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"A bevy of technical issues also interferes with gameplay frequently and in consistently frustrating ways."

It doesn’t help that a bevy of technical issues also interferes with gameplay frequently and in consistently frustrating ways. For starters, hitboxes and collisions are completely broken. I can’t tell you how many times I got stuck on some object, or in the geometry of the environment, even though there was nothing visibly blocking my movement. Several times, this happened while I was being chased by enemies. At times, the enemies would even block me between themselves and simple things like tables and chairs, and before I could scramble hard enough to get myself unstuck, I’d be dead. There are also audio issues (particularly with wildly inconsistent volume), frequent load times, texture pop in, and several other problems, all of which collectively make for a game that is very, very unpolished. Technical issues are never fun to grapple with, of course, but when they actively get in the way of the actual gameplay, the can be particularly grating.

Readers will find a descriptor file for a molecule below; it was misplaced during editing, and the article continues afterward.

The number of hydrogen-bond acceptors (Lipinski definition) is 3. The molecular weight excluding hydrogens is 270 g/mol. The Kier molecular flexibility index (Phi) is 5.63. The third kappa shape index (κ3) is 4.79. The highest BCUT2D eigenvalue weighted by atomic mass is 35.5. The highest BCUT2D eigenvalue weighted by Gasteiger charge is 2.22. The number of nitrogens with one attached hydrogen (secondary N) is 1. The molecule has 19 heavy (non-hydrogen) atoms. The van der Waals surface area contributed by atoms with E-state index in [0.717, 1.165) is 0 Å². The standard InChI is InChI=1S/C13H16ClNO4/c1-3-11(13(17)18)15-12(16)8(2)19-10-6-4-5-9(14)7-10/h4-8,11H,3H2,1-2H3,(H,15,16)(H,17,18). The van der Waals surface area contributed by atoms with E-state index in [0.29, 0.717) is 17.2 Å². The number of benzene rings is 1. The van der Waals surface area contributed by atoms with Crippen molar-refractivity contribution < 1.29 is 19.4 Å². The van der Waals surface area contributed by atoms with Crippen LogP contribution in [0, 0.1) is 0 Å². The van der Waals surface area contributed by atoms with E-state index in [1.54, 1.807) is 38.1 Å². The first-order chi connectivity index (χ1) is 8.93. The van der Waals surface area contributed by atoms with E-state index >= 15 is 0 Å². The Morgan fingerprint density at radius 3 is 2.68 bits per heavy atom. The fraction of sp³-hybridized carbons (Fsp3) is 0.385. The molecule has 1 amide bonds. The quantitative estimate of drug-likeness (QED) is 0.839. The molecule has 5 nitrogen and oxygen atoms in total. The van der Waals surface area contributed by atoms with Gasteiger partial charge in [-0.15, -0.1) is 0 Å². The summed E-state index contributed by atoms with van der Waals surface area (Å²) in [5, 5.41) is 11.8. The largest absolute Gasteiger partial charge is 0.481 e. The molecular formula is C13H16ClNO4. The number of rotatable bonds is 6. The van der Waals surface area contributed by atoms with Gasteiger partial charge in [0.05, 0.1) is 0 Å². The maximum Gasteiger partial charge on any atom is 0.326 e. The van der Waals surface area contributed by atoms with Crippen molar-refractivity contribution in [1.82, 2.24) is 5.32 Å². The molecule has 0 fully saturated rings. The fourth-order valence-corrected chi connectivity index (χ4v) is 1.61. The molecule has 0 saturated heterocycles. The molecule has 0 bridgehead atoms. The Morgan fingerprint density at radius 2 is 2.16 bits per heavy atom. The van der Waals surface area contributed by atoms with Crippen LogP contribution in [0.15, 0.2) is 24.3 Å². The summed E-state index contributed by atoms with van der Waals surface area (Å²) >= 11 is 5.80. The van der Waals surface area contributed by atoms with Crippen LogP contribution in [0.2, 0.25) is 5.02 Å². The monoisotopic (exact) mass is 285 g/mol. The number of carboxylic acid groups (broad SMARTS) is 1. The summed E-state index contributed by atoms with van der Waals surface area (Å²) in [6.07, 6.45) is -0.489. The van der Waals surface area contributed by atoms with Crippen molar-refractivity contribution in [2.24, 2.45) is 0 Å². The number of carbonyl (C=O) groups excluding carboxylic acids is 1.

Remothered: Broken Porcelain fails at most things it sets out to do. Its story is a convoluted and incomprehensible mess, its gameplay is bland and boring and let down by poor AI, and all of its technical issues only make things worse. If there are any redeeming qualities here, they’re not good enough to make up for all the ways the game keeps finding to frustrate its players. Investing time in it makes about as much sense as its name.

This game was reviewed on PC.